Hi @LONI, welcome to the community. And thanks, its a accomplishment by everyone who is active here to make it what it is ?
  14. 1 point
    There should be a detection method for fake views, like clicking on the ad too quickly, or the same account repeatedly watching and clicking on the ads. Currently, the responsibility is on the YouTube creators, which seems strange to me. If one every takes a vacation, someone could halt your income stream by trying to get your monetization disabled by clicking the ads a lot, while you are not there to check it. I am not saying there should be an external YouTube person who should be monitoring the clicks on one's ads, but instead software which checks for suspicious activity. At the same time, if the creator is doing it on purpose, autodetection may make it hard to prove anything, but if it is good enough, their efforts would be in vain and no harm would really be done, perhaps meaning there is not too much incentive to seek out a punishment.
  15. 1 point
    YouTube now has 1.9B users In 80 languages and a lot of countries Ways to make money: Ads YouTube Originals (250M views), having an Original show can boost viewership by 20% Super chat: 65% that use it more than double their income during live streams Sponsorships: Renamed to Memberships. Getting rolled out on the main page to "eligible channels" with >100k subs over the coming months Merch: Cooperation with Teespring, avialable to all "eligible creators" in the US >10k subs Tickets: Cooperation with Ticketmaster Famebit: Got a redesign New feature: Premieres. Allows you to start a countdown to get your audience hyped up over a video premiere. Currently in closed beta. YouTube Stories: Rolling out to "eligible creators" with >10k subs later this year. Community tab: has 60M people interacting with it. And that's pretty much it. I left out some sections in which creators appeared to sell YouTube as a product to the industry folks. Note that this was an industry keynote, not a creator keynote. You can see the full thing below Also, there's a blog post: https://youtube.googleblog.com/2018/06/vidcon-2018-helping-creators-earn-more.html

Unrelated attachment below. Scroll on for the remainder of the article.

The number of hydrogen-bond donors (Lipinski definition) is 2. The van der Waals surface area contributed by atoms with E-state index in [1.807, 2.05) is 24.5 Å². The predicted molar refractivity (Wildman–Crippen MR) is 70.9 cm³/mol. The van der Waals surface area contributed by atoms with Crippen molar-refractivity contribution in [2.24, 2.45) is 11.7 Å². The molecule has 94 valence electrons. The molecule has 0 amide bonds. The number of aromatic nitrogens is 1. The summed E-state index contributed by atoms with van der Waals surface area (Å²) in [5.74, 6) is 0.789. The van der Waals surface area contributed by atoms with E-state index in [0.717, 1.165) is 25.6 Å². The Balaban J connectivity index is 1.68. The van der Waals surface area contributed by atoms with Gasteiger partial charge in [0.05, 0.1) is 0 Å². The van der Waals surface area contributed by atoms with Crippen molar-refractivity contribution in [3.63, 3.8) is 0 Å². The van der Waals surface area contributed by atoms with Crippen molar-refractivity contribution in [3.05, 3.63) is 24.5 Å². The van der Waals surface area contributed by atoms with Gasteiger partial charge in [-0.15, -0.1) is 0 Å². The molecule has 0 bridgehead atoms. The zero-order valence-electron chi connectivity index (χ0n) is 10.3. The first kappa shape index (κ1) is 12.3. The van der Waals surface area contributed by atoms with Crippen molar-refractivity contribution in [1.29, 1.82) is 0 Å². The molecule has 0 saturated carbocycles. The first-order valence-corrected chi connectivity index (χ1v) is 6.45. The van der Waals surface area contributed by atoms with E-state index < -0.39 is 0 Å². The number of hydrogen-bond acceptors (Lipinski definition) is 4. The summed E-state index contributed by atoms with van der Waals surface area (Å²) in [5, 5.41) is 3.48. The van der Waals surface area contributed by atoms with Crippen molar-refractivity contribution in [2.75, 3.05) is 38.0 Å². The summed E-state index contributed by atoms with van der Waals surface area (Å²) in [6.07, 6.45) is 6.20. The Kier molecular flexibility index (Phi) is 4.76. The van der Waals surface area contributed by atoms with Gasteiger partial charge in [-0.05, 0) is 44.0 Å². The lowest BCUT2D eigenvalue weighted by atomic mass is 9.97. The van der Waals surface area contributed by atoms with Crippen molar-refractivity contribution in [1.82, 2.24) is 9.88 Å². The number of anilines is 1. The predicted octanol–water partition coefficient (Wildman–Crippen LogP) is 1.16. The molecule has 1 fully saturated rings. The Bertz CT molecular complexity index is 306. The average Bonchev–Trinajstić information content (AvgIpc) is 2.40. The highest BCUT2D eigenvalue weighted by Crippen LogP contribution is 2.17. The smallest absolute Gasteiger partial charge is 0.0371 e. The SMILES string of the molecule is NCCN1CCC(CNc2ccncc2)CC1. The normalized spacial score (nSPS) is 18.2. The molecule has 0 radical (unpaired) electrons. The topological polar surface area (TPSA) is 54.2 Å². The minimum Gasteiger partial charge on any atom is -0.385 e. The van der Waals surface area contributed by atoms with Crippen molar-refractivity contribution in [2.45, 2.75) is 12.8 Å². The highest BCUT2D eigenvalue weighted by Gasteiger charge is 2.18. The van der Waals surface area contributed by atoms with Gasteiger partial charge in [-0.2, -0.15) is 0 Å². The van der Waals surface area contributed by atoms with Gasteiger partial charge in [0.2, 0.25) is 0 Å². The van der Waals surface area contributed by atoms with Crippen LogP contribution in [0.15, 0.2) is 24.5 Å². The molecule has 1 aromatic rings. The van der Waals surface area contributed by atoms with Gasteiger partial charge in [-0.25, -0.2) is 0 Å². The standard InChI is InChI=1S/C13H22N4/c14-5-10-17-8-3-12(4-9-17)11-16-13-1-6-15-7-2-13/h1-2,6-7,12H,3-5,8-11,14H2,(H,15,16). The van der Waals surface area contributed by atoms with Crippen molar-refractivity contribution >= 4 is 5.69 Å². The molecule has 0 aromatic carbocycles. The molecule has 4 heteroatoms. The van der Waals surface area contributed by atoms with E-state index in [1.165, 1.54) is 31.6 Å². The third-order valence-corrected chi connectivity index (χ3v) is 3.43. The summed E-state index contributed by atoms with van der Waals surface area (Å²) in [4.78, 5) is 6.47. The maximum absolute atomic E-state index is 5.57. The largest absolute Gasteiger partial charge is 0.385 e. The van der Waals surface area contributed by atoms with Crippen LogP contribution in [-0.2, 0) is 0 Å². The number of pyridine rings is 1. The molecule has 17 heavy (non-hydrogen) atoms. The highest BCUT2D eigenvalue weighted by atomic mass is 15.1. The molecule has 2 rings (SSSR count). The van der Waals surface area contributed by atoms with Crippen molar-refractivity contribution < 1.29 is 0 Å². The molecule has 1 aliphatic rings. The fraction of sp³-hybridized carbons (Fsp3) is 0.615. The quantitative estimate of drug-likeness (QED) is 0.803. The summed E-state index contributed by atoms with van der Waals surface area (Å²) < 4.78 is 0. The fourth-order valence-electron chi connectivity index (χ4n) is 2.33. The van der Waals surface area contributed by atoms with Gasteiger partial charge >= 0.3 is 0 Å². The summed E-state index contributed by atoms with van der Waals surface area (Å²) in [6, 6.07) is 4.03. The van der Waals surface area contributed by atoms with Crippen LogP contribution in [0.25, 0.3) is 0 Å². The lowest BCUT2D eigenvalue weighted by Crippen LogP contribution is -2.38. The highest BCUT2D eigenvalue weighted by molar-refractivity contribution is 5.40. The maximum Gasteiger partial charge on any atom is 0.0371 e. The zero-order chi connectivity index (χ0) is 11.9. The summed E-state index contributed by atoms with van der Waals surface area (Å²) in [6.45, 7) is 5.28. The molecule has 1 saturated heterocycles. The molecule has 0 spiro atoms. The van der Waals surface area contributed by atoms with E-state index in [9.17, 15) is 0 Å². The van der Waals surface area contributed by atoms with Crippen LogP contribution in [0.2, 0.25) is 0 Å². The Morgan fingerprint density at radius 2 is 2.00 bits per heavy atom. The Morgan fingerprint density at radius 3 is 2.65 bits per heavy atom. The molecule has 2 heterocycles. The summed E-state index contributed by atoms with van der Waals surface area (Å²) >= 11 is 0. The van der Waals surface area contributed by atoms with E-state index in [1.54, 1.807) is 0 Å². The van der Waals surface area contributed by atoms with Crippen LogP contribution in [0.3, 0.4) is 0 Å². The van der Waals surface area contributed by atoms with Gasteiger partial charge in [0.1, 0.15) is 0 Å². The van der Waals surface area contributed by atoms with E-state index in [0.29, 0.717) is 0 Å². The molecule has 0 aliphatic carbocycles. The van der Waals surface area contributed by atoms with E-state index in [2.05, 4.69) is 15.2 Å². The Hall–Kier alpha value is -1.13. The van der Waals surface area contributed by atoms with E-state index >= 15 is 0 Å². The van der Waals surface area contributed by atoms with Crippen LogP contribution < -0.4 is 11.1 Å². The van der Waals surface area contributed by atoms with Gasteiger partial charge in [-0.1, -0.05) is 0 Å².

16. 1 point
    @AAAA This is where the napkin math somewhat breaks down: You don't get paid per view. You get paid per people clicking on ads, if advertisers want to pay money to have ads there. The CPM is just a rough estimate at an average that tends to be somewhat helpful when trying to calculate these kinds of things; depending on your content, time of year and such, your actual CPM may fluctuate anywhere between 10 cents and 10 euros. CPM doesn't consider full views, just views. So, definitely the math here isn't meant to be used at face value, instead, it's a Fermi estimate showing you roughly in which ballpark the number is going to be in. If you're the only premium user and watch every video equally long, yes. However, the money you pay is thrown into a big pot together with all other premium users and then distributed according to watch time from premium users on the channels. So in an extreme case, if you're a premium user watching a single minute of video in a month, the creator uploading the video won't get 6.60€, instead, they will get whatever a minute of watch time is worth among all premium users.